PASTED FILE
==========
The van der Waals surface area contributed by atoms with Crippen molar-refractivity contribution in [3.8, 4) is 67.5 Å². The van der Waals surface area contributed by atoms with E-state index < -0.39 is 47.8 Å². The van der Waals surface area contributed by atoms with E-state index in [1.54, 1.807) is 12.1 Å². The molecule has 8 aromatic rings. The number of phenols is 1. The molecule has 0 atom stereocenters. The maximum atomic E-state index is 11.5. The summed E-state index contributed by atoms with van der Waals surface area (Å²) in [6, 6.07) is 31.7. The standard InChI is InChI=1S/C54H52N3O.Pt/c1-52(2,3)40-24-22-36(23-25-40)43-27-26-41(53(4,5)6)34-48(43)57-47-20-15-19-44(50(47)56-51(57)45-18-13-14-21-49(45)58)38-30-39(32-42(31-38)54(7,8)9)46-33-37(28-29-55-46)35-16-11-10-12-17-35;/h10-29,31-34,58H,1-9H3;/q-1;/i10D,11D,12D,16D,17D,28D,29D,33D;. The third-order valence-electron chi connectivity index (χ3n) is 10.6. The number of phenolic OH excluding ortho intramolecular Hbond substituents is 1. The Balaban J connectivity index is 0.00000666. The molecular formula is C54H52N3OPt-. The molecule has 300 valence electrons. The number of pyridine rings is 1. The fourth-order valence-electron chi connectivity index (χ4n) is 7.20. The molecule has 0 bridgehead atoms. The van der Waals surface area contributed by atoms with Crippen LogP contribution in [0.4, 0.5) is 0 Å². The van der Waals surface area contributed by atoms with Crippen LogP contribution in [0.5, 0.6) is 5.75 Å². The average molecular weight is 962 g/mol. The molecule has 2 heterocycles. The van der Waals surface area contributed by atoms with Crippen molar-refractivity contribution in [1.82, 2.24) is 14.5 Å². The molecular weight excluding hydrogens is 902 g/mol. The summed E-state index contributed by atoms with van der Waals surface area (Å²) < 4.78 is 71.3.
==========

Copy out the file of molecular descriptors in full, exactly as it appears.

The van der Waals surface area contributed by atoms with Crippen molar-refractivity contribution in [3.8, 4) is 67.5 Å². The van der Waals surface area contributed by atoms with E-state index < -0.39 is 47.8 Å². The van der Waals surface area contributed by atoms with E-state index in [1.54, 1.807) is 12.1 Å². The molecule has 8 aromatic rings. The number of phenols is 1. The molecule has 0 atom stereocenters. The maximum atomic E-state index is 11.5. The summed E-state index contributed by atoms with van der Waals surface area (Å²) in [6, 6.07) is 31.7. The standard InChI is InChI=1S/C54H52N3O.Pt/c1-52(2,3)40-24-22-36(23-25-40)43-27-26-41(53(4,5)6)34-48(43)57-47-20-15-19-44(50(47)56-51(57)45-18-13-14-21-49(45)58)38-30-39(32-42(31-38)54(7,8)9)46-33-37(28-29-55-46)35-16-11-10-12-17-35;/h10-29,31-34,58H,1-9H3;/q-1;/i10D,11D,12D,16D,17D,28D,29D,33D;. The third-order valence-electron chi connectivity index (χ3n) is 10.6. The number of phenolic OH excluding ortho intramolecular Hbond substituents is 1. The Balaban J connectivity index is 0.00000666. The molecular formula is C54H52N3OPt-. The molecule has 300 valence electrons. The number of pyridine rings is 1. The fourth-order valence-electron chi connectivity index (χ4n) is 7.20. The molecule has 0 bridgehead atoms. The van der Waals surface area contributed by atoms with Crippen LogP contribution in [0.4, 0.5) is 0 Å². The van der Waals surface area contributed by atoms with Crippen LogP contribution in [0.5, 0.6) is 5.75 Å². The average molecular weight is 962 g/mol. The molecule has 2 heterocycles. The van der Waals surface area contributed by atoms with Crippen molar-refractivity contribution in [1.82, 2.24) is 14.5 Å². The molecular weight excluding hydrogens is 902 g/mol. The summed E-state index contributed by atoms with van der Waals surface area (Å²) < 4.78 is 71.3.